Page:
I trust Eric Ziegenhagen will gravitate toward one pole or the other, given time. Either way, I wouldn’t be surprised if I found myself pointing at this humble debut, insisting it reflects his vision more honestly than anything else in his catalog.
-Emerson Dameron - Dusted


"Fufkin - December 2004"

Ziegenhagen is a Chicago-area folk singer who puts his guitar in his lap and picks out his simple and direct tunes, in a voice that is limited but quite expressive. On this album, he paints tiny portraits in two to four minutes, akin to artists like Ron Sexsmith and Chris Hickey. Unlike those two, Ziegenhagen's music doesn't really enter into the spheres of pop and rock. Not that it needs to, as his gentle songs are charming and engaging. There is just a wee bit of backwoods in his friendly voice. He stretches that voice beyond its limits, albeit intentionally, on "Can't Hold Love at Bay". Each verse is like another pithy journal entry. The tune is a variation on some old Hank Williams song (I'm thinking "I'm So Lonesome I Could Cry"), as Ziegenhagen occasionally goes to falsetto range, while singing nuggets like: "The sheriff cruses by in his Chevrolet/while local boys drive round and round/you can't hold love at bay". Elizabeth Lindau of Chicago up-and-comers Canasta provides some lovely violin accompaniment. Now, Ziegenhagen doesn't even need that much detail in the lyrics to be compelling – working again with Landau, "Is That Star Wars?" is barely a mantra, as he pretty much repeats the title phrase, sometimes asking "what is that/who is that/where did you get that." The pretty music and the sincere vocal make it work. Still, that song is the outlier. Instead, songs like "Huevos Rancheros" are more typical. He tells the story of a band that liked to "play country music/in an ironic way." As they band travels around, it goes on "an unsuccessful hunt for the authentic." Man, what a great line. This song sounds like a subtle dig at hipsters, yet it's done so gently, that it's never mean. Hmm...maybe this is the beginning of some nouveau empathetic neo-folk genre. Whatever, this is really nice music.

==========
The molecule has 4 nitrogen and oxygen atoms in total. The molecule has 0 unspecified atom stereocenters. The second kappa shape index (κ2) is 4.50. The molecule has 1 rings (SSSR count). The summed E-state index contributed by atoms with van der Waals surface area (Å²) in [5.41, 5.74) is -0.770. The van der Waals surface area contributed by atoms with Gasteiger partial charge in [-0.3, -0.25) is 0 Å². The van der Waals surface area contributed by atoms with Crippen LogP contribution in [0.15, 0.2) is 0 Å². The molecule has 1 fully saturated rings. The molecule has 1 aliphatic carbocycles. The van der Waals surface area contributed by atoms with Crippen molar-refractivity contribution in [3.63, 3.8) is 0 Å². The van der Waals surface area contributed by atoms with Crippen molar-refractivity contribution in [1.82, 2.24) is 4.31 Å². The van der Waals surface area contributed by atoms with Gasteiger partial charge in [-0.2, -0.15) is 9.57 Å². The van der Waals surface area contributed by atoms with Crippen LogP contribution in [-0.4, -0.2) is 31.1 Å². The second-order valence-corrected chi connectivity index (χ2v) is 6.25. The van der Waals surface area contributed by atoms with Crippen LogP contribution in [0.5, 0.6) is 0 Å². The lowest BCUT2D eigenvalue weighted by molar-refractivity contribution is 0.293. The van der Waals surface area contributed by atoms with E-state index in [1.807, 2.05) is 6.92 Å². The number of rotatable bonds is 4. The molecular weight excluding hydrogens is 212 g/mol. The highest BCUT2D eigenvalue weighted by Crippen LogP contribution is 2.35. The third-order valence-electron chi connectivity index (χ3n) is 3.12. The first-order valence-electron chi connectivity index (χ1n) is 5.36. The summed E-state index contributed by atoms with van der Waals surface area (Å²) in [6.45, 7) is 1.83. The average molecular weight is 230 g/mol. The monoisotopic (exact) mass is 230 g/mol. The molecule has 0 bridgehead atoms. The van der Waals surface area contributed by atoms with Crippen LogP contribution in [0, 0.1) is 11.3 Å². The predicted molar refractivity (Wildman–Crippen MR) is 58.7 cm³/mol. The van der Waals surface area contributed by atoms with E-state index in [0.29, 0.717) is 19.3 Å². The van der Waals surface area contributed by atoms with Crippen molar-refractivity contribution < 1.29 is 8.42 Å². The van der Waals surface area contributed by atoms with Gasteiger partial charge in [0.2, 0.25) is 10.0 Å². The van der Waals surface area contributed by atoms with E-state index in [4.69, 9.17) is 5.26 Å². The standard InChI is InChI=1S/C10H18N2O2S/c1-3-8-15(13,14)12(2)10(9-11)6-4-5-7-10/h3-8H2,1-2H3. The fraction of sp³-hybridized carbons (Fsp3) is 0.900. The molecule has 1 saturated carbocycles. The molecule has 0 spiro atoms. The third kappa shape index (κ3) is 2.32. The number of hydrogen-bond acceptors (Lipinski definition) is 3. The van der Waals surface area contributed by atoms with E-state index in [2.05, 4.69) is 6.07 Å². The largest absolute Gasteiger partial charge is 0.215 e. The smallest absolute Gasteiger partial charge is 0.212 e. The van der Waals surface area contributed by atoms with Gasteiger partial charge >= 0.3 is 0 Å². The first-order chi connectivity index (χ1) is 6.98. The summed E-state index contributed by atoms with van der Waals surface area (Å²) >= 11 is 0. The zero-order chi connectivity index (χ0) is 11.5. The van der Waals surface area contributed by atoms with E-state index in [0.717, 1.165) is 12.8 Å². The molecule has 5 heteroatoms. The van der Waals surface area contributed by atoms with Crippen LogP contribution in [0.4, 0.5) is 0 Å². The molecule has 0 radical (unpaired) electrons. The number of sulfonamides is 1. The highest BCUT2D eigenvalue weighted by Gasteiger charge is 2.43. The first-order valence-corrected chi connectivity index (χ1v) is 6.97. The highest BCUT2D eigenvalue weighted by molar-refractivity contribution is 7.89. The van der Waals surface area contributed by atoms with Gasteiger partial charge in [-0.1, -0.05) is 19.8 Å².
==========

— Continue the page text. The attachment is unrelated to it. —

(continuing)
-Michael Bennett
- Fufkin.com


Discography

"You're Talking to the Wrong Guy" (self-released, 2005)

Photos

Feeling a bit camera shy

Bio

Chicago-based Eric Ziegenhagen plays spare, evocative songs that tread the sweet and weird ground between Jonathan Richman and David Lynch. His first CD "You're Talking to the Wrong Guy" was recorded in one marathon session by Dan Dietrich (Andrew Bird, The Redwalls, Head of Femur) at Wall to Wall Recording in Chicago and features Elizabeth Lindau (of Canasta) on violin. The CD has garned praise from the Chicago Reader, New City Chicago, Dusted Magazine, and more, and a track was recently selected for NPR's All Songs Considered. In Chicago, Eric has performed at The Hideout, Schubas, Uncommon Ground, and elsewhere, and Tim Perlich of NOW Toronto called his NXNE performance "a festival highlight."

A casual and conversational fellow with opaque songs, Eric Ziegenhagen works in the tradition of hard-to-pin-down individual artists like Leonard Cohen, Robyn Hitchcock, Vic Chestnutt, and Mary Margaret O'Hara (all big influences).

A noted playwright and stage director, Eric was singled out by American Theatre magazine (the Rolling Stone of the theater world) in 1999 as one of 15 up-and-coming U.S. theater artists under 30.
Ziegenhagen writes and performs on a four-string nylon-string open-tuned guitar slung flat across his lap. The story: Eric's dad owned a guitar when Eric was growing up. Papa Ziegenhagen would let little Eric play the guitar as long as he kept it in the guitar case, and so he learned how to play that way.